If you can show your PSA on diagnosis along with Gleason score, staging and scan on your profile, these details will be helpful to members in seeing where you are and to make more meaningful replies. Also, if you have not yet done so, you might find it useful to obtain the 'Tool Kit', available from the publications section of the main part of this Charity.

Barry
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User
Posted 22 January 2017 22:26:02(UTC)

Sorry that you find yourself on here.

There are other members with more relevant experience who will be able to give more insight into their experiences.

Good luck with your journey.

Chris

User
Posted 22 January 2017 22:51:12(UTC)

old king cole,most people tolerate rt well,as they say everyone is different,i was worried about side effects before i started my rt at st jameses,bit daunting when you first see maching but radiotherapists soon put you at ease,just a few minutes and its over,plus you make friends in the waiting room and have a laugh,hardest part for me was timing my water drinking,you will be ok.cheers.

Thanked 1 time
User
Posted 23 January 2017 00:14:19(UTC)
I have had 24 of my 39 RT treatments I have not had any major side effects just a little with the water works and some stomach upsets which are probably caused by the change in eating time because of the times of the treatment.
The biggest problem I have is drinking the water I can drink pints of beer till the cows come home but when you are told to drink water and hold it for a certain length of time then the mind takes over .
Go for the treatment you will not have any problems
Thanked 1 time
User
Posted 23 January 2017 00:42:39(UTC)

Hi Old King Cole and welcome to this forum though sorry for the reason that brings you here.

It is unfortunate that you were hospitalised with Septicaemia following your biopsy. This does happen in some cases, particularly with the TRUS biopsy and infections can sometimes be difficult to overcome. So not an easy start to your PCa journey but at least the biopsy helped establish you had cancer and along with scan(s) the perceived extent.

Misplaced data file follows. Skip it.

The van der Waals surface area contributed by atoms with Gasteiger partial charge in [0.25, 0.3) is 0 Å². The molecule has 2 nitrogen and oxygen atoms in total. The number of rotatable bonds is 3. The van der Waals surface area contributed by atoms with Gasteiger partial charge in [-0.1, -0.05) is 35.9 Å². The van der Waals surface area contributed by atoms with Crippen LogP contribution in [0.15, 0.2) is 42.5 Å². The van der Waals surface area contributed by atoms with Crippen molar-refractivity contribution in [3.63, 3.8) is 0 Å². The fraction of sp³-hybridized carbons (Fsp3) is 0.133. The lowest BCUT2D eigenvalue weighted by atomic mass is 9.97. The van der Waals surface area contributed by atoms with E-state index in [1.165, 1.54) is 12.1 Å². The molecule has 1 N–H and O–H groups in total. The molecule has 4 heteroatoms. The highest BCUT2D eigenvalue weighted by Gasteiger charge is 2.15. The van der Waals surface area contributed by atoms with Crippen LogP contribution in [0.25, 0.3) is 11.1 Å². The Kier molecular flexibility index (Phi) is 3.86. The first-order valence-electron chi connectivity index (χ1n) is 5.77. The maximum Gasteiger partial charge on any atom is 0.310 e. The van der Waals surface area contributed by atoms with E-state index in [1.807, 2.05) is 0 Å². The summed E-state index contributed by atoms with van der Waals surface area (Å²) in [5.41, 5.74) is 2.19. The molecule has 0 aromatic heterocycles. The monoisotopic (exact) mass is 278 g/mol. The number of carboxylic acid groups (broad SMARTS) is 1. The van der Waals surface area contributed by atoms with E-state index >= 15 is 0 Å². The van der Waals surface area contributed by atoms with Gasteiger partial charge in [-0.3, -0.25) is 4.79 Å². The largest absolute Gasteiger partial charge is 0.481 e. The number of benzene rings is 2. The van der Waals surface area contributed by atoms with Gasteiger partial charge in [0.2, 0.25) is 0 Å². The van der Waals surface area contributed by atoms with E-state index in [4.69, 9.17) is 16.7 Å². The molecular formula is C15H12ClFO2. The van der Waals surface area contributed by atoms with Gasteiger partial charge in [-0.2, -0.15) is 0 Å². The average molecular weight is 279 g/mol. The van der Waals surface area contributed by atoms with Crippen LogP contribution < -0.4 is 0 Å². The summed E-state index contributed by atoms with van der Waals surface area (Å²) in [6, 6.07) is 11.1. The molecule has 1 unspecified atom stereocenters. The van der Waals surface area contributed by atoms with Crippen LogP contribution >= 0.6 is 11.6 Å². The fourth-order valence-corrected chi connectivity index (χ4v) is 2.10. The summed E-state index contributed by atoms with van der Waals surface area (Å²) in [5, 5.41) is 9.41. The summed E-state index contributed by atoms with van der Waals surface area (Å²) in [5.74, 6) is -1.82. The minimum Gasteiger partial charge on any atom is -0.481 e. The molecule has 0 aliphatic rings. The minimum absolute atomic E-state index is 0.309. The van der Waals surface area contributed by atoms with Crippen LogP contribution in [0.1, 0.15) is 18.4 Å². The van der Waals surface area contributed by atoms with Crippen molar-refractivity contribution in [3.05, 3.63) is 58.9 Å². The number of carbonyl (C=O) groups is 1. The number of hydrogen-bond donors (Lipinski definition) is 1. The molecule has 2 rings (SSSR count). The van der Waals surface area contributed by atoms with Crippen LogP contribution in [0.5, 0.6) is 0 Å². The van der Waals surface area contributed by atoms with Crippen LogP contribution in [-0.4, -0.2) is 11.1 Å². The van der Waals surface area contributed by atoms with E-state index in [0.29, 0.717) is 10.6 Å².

Most men find RT a doddle, though a long commitment of about 7 weeks if you cannot have it as a a hyperfractionated course of 19 or 20 heavier dose fractions as some hospitals offer. I found the side effects of RT subside within a couple of months of RT and this is quite usual. There are possibilities of radiation prostatitis at some stage and late effects for some and the initiation of other cancers in the very long term for a few, (20 years or so has been mentioned). The effects of HT, particularly where this is given as an accompaniment to RT and may continue for many months after RT is more likely to result in more constant and debilitating side effects in most men than the RT.

The fact that you have already been started on HT and expect to be started on RT would suggest that it is considered that HT/RT would be of benefit and help restrain your cancer and possibly cure it, Active Surveillance not having been recommended as an option.

Whether you follow the plan consultants suggest is of course only a decision that you can make. If you are a 'Merry Old Soul' and wish to maximise your remaining years you may think the RT worth the slight inconvenience, it doesn't take all day to have RT and many men work for the rest of treatment days. On the other hand, if there are other issues which lead you to think you can expect only a few years, you may feel that you want to enjoy these without suffering the effects of treatment, until the PCa causes severe side effects if it advances.

I take the view, which I have formed through reading the stories of men suffering affects of advanced PCa, is that delaying these effects for as long as possible, so I die of something else, is my choice if possible.

If you can show your PSA on diagnosis along with Gleason score, staging and scan on your profile, these details will be helpful to members in seeing where you are and to make more meaningful replies. Also, if you have not yet done so, you might find it useful to obtain the 'Tool Kit', available from the publications section of the main part of this Charity.